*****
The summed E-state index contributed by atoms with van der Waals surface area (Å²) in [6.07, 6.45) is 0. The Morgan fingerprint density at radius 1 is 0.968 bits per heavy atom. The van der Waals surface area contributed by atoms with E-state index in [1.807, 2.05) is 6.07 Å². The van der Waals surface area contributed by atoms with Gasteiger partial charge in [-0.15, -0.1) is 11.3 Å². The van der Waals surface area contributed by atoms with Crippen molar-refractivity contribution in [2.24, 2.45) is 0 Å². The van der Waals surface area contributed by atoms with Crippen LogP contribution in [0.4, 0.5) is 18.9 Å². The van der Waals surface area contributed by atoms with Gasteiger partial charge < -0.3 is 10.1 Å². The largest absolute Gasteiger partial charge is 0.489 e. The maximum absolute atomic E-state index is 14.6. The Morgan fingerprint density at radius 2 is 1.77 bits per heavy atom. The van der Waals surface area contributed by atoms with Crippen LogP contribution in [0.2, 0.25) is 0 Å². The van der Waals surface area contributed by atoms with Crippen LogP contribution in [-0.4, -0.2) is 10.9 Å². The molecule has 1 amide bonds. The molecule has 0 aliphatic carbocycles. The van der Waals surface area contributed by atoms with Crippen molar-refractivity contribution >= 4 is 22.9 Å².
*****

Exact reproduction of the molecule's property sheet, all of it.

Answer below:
The summed E-state index contributed by atoms with van der Waals surface area (Å²) in [6.07, 6.45) is 0. The Morgan fingerprint density at radius 1 is 0.968 bits per heavy atom. The van der Waals surface area contributed by atoms with E-state index in [1.807, 2.05) is 6.07 Å². The van der Waals surface area contributed by atoms with Gasteiger partial charge in [-0.15, -0.1) is 11.3 Å². The van der Waals surface area contributed by atoms with Crippen molar-refractivity contribution in [2.24, 2.45) is 0 Å². The van der Waals surface area contributed by atoms with Crippen LogP contribution in [0.4, 0.5) is 18.9 Å². The van der Waals surface area contributed by atoms with Gasteiger partial charge < -0.3 is 10.1 Å². The largest absolute Gasteiger partial charge is 0.489 e. The maximum absolute atomic E-state index is 14.6. The Morgan fingerprint density at radius 2 is 1.77 bits per heavy atom. The van der Waals surface area contributed by atoms with Crippen LogP contribution in [0.2, 0.25) is 0 Å². The van der Waals surface area contributed by atoms with Crippen LogP contribution in [-0.4, -0.2) is 10.9 Å². The molecule has 1 amide bonds. The molecule has 0 aliphatic carbocycles. The van der Waals surface area contributed by atoms with Crippen molar-refractivity contribution >= 4 is 22.9 Å².